• Adjusting the breath: Through deep and gentle abdominal breathing exercises, oxygen intake of the lungs dramatically increases. Thus, the cardiovascular and other essential systems of the body are strengthened. In particular, this abdominal style of breathing creates a stimulating function of the internal organs, which would result in the increase of blood circulation to the organs, secretion of the digestive system, and movement of the stomach and intestines to improve absorption of nutrients.
• Improvement of the body: This refers to the body’s posture and movement through exercise and self-massage. The effects of qigong are slow and gentle. In addition, qigong requires a close coordination of motion, mind, and breath, which would be helpful in increasing blood circulation and correcting functional disturbances.
There are many different kinds of qigong exercises but most forms can be divided into three major types: general health type, relaxation type, and the body movement type.
The general healthcare type has ten different sections: “combing hair and massaging face,” “massaging the helix of the ear,” “knocking teeth and clenching jaws,” “knocking the heavenly drum,” “swallowing saliva,” “moving eyeballs and staring,” “massaging the nape,” “rubbing the abdomen and the rib cage,” “rubbing the lumbar and the kidney,” “patting the meridians,” etc.
The relaxation type includes sitting style, sleeping style, standing style, relaxing both sides of the body, and relaxing anterior and posterior of the body.
The body movement exercise are “swaying the head and tail,” “major and minor wheels,” “twitching body wheels,” “turning head and looking at the moon,” “wind swaying the lotus leaves,” “kid kowtowing buddha,” “stretching legs and arms,” “holding both foot,” “rotating hands in a standing posture,” and “collecting and changing stars.”
The use of qigong in health preservation is not uncommon. It has a long history dating back to 2,000 years ago. All patients should study it seriously for their well-being.
4. Ba Duan Jing (Eight Style Movement)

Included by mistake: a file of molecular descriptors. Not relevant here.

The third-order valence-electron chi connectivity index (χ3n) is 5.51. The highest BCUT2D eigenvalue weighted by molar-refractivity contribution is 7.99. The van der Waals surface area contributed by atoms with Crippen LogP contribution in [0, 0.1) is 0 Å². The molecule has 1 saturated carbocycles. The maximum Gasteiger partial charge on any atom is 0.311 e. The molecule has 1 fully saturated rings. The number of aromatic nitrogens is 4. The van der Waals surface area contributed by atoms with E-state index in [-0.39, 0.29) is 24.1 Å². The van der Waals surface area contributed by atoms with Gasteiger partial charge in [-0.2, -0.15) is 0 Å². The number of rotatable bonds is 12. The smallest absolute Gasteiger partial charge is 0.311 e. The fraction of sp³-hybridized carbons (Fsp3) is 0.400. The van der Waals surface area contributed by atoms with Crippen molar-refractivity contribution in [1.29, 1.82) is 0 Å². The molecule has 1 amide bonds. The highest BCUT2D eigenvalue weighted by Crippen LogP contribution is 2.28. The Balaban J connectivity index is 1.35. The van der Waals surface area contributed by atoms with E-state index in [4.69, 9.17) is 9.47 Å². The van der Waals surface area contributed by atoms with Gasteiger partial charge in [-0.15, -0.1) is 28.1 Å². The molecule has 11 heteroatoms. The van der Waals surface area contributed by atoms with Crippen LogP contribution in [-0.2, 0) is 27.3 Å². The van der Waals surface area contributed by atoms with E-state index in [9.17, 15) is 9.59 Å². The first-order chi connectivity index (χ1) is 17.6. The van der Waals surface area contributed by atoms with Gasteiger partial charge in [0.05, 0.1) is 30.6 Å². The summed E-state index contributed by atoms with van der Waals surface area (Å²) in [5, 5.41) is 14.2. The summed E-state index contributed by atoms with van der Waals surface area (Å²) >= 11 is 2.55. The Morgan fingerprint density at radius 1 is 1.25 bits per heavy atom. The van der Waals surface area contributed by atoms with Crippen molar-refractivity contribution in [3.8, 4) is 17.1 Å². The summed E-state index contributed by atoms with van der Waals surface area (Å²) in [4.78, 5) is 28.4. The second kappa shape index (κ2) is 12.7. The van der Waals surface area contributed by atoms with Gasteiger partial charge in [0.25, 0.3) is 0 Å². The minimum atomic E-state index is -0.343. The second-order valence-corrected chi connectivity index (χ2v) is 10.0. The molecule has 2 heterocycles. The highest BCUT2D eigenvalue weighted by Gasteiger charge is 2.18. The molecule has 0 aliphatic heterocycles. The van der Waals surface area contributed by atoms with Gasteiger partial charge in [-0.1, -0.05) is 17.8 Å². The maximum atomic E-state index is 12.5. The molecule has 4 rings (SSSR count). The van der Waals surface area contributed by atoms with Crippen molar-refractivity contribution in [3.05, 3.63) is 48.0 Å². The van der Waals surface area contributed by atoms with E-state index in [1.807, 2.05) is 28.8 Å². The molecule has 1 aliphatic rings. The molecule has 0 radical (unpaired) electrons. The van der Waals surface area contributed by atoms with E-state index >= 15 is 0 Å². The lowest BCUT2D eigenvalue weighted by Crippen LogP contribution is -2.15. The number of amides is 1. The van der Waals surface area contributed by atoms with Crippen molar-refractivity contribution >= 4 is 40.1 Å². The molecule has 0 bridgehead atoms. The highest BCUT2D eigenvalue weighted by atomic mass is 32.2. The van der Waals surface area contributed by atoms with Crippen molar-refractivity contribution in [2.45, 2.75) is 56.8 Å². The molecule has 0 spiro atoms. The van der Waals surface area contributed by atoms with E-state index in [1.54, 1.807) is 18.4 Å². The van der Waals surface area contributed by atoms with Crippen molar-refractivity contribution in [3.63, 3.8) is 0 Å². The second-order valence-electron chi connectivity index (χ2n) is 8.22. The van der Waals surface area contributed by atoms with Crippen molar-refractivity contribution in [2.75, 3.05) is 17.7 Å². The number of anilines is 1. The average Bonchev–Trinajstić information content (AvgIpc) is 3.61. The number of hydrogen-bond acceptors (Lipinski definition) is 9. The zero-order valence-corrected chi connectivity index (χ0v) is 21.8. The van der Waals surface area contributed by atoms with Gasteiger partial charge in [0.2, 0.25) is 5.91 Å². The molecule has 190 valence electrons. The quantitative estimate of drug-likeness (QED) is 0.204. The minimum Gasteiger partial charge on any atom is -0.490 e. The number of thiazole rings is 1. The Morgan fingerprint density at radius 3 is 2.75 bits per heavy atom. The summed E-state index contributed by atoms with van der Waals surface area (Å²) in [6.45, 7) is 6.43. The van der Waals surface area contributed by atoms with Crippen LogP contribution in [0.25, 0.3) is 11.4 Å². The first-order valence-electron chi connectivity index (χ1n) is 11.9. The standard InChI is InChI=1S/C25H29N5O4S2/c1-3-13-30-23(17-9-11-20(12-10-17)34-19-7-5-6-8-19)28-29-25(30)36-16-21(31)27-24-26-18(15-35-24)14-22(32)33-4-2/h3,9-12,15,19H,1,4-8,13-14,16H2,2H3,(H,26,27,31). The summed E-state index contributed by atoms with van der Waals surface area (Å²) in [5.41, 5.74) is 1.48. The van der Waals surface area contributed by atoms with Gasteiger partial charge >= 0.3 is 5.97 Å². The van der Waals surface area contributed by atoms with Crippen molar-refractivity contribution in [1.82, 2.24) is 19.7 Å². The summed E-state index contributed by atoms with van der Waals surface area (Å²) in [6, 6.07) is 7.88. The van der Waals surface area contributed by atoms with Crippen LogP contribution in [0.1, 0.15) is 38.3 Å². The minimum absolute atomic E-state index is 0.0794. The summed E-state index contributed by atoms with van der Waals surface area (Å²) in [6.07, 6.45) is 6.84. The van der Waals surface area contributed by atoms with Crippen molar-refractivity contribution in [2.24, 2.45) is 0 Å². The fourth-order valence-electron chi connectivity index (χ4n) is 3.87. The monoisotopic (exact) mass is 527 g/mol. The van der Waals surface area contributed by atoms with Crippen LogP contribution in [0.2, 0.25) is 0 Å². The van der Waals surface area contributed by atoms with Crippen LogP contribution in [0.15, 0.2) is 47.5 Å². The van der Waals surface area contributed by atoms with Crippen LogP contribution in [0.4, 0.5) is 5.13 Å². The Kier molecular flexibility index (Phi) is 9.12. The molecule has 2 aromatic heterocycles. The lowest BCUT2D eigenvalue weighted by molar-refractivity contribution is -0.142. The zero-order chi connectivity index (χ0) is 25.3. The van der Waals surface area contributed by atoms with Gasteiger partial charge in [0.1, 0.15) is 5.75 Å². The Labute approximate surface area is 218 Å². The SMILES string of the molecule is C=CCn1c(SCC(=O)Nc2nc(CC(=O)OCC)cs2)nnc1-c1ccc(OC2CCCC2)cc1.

Ba Duan Jing consists of eight different movements, each one of which is simple, short, and effective. Since time or location does not restrict one’s practice, it is quite popular, and consists of two styles. The Wen or sedentary style adopts a sitting position with concentrated mind and attention to one’s breathing. This particular type incorporates knocking teeth, shaking head, gargling throat, massaging the kidney area, swaying shoulder, pressing the scalp, stretching the sole of the foot, etc. In contrast, the Wu or active style adopts a standing position emphasizing body movement. These movements are called “Upholding the heaven and regulating Sanjiao,” “Stretching the bow with both sides,” “Regulating the spleen and stomach,” “Looking backwards,” “Swaying the head and tail,” “Tapping at the back,” “Holding fist and staring,” “Stretching to both soles,” etc.
5. Shi Er Duan Jing (12 Style Movement)
Shi Er Duan Jing is based on the Ba Duan Jing (Eight Style Movement) with the addition of four exercises that are easy to learn, practice, and are effective. There are movements such as “Knocking teeth,” “Swallowing saliva,” “Massaging face,” “Knocking heavenly drum,” “Exercising Gaohuang,” “Upholding the sky,” “Stretching the bow with both sides,” “Rubbing Dantian,” “Rubbing inner kidneys,” “Rubbing yongquan,” “Massaging Jiaji,” “Swinging legs,” etc.
6. Lian Gong Shi Ba Fa (Exercise 18)
Lian Gong Shi Ba Fa was developed by the sports committee in China in 1950 according to the Chinese Traumalogic Orthopedic Doctors Association. It is especially designed for neck, shoulder, and lumbar pain patients.
• By emphasizing inner strength, it facilitates the acquisition of qi.
• It is quite effective in treating qi and blood stasis as a result of lumbar or cervical disorders.
• Similar to other exercises of its type, it is most effective when combined with acupuncture and tui-na/acupressure, since there is a mutual enhancement of therapeutic effects.
• Exercise 18 is unique in that it is a form of treatment as well as a method of prevention. If one continues to practice this form of exercise on a daily basis, many forms of occupational muscular injury and fatigue may be avertable.
Exercise 18 consists of 18 movements divided into five sets:
• The first segment is designed especially for cervical disorders.
• The second set is more suitable for those with lumbar problems.
• The third benefits those who suffer from pain of the extremities.
• The fourth is for articulation and tendon problems.
• The fifth treats organ functions.